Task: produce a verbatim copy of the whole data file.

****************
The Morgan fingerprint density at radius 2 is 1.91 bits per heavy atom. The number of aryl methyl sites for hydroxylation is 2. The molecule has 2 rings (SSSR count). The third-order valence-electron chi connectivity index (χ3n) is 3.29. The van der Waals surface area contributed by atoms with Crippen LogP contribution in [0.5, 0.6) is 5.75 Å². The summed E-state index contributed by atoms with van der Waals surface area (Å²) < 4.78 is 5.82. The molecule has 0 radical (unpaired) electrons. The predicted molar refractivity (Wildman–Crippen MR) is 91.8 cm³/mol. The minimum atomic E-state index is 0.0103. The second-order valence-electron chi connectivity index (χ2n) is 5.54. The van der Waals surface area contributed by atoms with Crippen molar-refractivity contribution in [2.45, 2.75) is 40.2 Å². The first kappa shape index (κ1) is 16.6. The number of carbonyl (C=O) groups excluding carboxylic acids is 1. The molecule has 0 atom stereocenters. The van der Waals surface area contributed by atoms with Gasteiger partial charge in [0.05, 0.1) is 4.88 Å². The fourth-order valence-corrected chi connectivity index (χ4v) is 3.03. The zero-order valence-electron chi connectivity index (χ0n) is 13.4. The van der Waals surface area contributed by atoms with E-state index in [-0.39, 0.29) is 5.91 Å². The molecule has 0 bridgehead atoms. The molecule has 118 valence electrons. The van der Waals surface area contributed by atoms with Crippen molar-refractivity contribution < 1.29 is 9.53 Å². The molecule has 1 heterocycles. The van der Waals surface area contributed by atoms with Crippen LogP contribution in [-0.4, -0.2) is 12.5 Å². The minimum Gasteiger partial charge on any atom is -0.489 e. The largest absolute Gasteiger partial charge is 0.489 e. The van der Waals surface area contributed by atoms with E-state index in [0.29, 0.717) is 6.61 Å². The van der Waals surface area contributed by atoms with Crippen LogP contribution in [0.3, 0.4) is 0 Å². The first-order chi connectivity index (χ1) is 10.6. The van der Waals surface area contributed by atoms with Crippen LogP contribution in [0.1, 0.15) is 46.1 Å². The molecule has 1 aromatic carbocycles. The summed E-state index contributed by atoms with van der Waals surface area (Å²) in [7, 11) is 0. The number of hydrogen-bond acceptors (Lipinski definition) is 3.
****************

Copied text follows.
The Morgan fingerprint density at radius 2 is 1.91 bits per heavy atom. The number of aryl methyl sites for hydroxylation is 2. The molecule has 2 rings (SSSR count). The third-order valence-electron chi connectivity index (χ3n) is 3.29. The van der Waals surface area contributed by atoms with Crippen LogP contribution in [0.5, 0.6) is 5.75 Å². The summed E-state index contributed by atoms with van der Waals surface area (Å²) < 4.78 is 5.82. The molecule has 0 radical (unpaired) electrons. The predicted molar refractivity (Wildman–Crippen MR) is 91.8 cm³/mol. The minimum atomic E-state index is 0.0103. The second-order valence-electron chi connectivity index (χ2n) is 5.54. The van der Waals surface area contributed by atoms with Crippen molar-refractivity contribution in [2.45, 2.75) is 40.2 Å². The first kappa shape index (κ1) is 16.6. The number of carbonyl (C=O) groups excluding carboxylic acids is 1. The molecule has 0 atom stereocenters. The van der Waals surface area contributed by atoms with Gasteiger partial charge in [0.05, 0.1) is 4.88 Å². The fourth-order valence-corrected chi connectivity index (χ4v) is 3.03. The zero-order valence-electron chi connectivity index (χ0n) is 13.4. The van der Waals surface area contributed by atoms with E-state index in [-0.39, 0.29) is 5.91 Å². The molecule has 0 bridgehead atoms. The molecule has 118 valence electrons. The van der Waals surface area contributed by atoms with Crippen molar-refractivity contribution < 1.29 is 9.53 Å². The molecule has 1 heterocycles. The van der Waals surface area contributed by atoms with Crippen LogP contribution in [-0.4, -0.2) is 12.5 Å². The minimum Gasteiger partial charge on any atom is -0.489 e. The largest absolute Gasteiger partial charge is 0.489 e. The van der Waals surface area contributed by atoms with E-state index in [0.29, 0.717) is 6.61 Å². The van der Waals surface area contributed by atoms with Crippen LogP contribution in [0.3, 0.4) is 0 Å². The first-order chi connectivity index (χ1) is 10.6. The van der Waals surface area contributed by atoms with Crippen LogP contribution in [0.1, 0.15) is 46.1 Å². The molecule has 1 aromatic carbocycles. The summed E-state index contributed by atoms with van der Waals surface area (Å²) in [7, 11) is 0. The number of hydrogen-bond acceptors (Lipinski definition) is 3.